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A recent survey by National Geographic revealed that one third of British people are more scared of flying now than they were ten years ago. Aviation has hit the headlines in recent times including the disappearance of a Malaysia Airlines flight in 2014.

Despite this, the evidence suggests that you are far more likely to die driving to the airport than you are to be involved in a fatal plane accident. According to a Harvard University study, the odds that your plane will crash are 1 in 1.2 million. Even less likely is that you will due from a crash where the odds are 1 in 1 million. This is stacked against the chances of dying in a car crash which are in 1 in 5,000.

Statistics aside, what happens if you are involved in an accident while travelling by air?

The Law

Air carrier liability is covered by the Montreal Convention if you are travelling internationally. This provides that an airline is liable for damages if a passenger is injured or killed on board the aircraft when embarking or disembarking.

Domestic flights are covered by UK law. You would be able to claim against the responsible airline using UK Law.

When can I claim?

There are several different circumstances that could give rise to a claim following an accident on board a flight. These include:

  • overhead luggage falling on passengers
  • hot drinks being spilled on passengers
  • accidents whilst embarking or disembarking 
  • food poisoning caused by in-flight meals
  • severe turbulence

And at the more extreme end of the scale, plane crashes and terrorist attacks.

For claims involving international flights, it is not necessary to prove that the airline was negligent. This is referred to as "strict liability". This means that it is generally not necessary to prove that the airline was at fault in some way. There are of course exceptions to this principle, for example, if the airline can prove that the injury was caused or contributed to by the negligence of the injured person then they may be partly or fully exonerated from liability. 

The present position seems to be that psychological injury without any accompanying physical injury will not result in a successful claim for damages. On that basis, fear of a terrorist attack or a plane crash would not be enough to claim damages for personal injury.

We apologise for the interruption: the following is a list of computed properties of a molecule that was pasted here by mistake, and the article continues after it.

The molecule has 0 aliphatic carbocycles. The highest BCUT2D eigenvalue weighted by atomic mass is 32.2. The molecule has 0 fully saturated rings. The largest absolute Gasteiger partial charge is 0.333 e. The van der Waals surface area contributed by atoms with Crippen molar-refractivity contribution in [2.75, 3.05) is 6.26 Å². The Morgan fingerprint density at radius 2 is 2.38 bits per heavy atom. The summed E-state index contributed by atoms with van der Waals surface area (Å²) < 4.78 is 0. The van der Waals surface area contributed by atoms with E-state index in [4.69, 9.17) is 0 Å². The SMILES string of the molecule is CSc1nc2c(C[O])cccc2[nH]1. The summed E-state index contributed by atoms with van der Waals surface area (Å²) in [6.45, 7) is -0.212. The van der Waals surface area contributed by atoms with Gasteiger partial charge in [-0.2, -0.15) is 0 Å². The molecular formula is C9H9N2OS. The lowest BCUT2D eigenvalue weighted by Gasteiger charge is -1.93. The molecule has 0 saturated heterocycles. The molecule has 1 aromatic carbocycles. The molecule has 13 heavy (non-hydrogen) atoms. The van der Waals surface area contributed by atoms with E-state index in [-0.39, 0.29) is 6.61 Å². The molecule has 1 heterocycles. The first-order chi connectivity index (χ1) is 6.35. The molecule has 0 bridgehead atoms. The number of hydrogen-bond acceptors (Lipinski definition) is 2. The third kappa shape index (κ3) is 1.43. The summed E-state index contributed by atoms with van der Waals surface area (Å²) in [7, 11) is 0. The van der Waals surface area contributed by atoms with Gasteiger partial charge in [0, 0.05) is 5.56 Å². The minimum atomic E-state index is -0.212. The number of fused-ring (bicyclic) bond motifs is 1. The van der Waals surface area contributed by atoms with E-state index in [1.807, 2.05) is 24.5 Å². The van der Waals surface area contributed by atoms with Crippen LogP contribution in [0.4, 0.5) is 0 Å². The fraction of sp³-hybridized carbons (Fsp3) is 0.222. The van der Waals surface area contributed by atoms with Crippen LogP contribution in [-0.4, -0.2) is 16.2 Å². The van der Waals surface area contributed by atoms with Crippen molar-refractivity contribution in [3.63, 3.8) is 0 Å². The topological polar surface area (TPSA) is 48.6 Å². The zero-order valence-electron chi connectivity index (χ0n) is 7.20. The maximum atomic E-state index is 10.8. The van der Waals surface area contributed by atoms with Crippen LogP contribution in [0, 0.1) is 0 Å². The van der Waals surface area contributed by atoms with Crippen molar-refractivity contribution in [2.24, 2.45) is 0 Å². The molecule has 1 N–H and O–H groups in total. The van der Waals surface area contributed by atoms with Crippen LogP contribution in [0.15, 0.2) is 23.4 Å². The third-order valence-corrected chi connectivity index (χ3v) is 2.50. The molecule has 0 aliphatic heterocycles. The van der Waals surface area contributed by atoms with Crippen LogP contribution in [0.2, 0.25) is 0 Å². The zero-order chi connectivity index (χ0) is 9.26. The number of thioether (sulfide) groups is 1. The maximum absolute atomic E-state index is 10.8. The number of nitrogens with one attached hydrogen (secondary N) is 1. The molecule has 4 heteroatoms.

Where can I claim?

There are usually a number of options available for where you can raise your claim if the accident occurred on an international flight. This will depend on the following factors:

  • the country where the airline is domiciled (usually with reference to where the board of directors sits)
  • the country where the airline has a place of business through which the contract was made (in other words, where the ticket was purchased)
  • the destination country for the flight (for return flights, this will be the same as the place of departure)
  • the country where the passenger has their principal and permanent residence provided the airline operates passenger carriage services in that same country 

We can advise you on the best place to make your claim. Where you bring your claim can have an impact on the potential compensation available. 

How much is my claim worth?

The amount of compensation you may be entitled to will depend upon a number of factors which include the following:

  • the severity of your injuries
  • the law on compensation in the country in which you raise the claim
  • the circumstances of the passenger such as their income. This will impact past and future financial losses
  • the age and income of the deceased in fatal accidents

For example, in England, for families who lose loved ones, the pain and suffering element (bereavement payment) is capped at £12,980 for a limited type of close relatives. On the other hand, in Scotland, this is known as "loss of society" where such caps do not apply and the class of relative is wider.

If the Montreal Convention applies to your case, the airline should make an advance payment without delay to assist you and your family. The amount of this payment is normally around £17,000 and must be paid within 15 days. We can help to ensure that this payment is made on time.

We can assist with obtaining compensation for all the loss and costs associated with aviation liability claims.

How long do I have to claim?

Time limits can vary in aviation liability claims. If the accident occurred on an international flight, in terms of the Montreal Convention, the claim must be brought within two years of the date of the accident. This is shorter than the usual time frame of three years within which claims for personal injuries must be brought in the UK.

It is therefore even more important in aviation claims that you contact a solicitor as soon as possible. 

How can we help?

Our specialist team can assist with claims in the complex area of aviation liability and guide you through the process step by step.

If you have suffered an injury in an air accident or you have lost a loved one and think that you may have a claim, please contact us to discuss the matter on 0800 988 8082 or complete our online enquiry form and a member of our team will get back to you right away.

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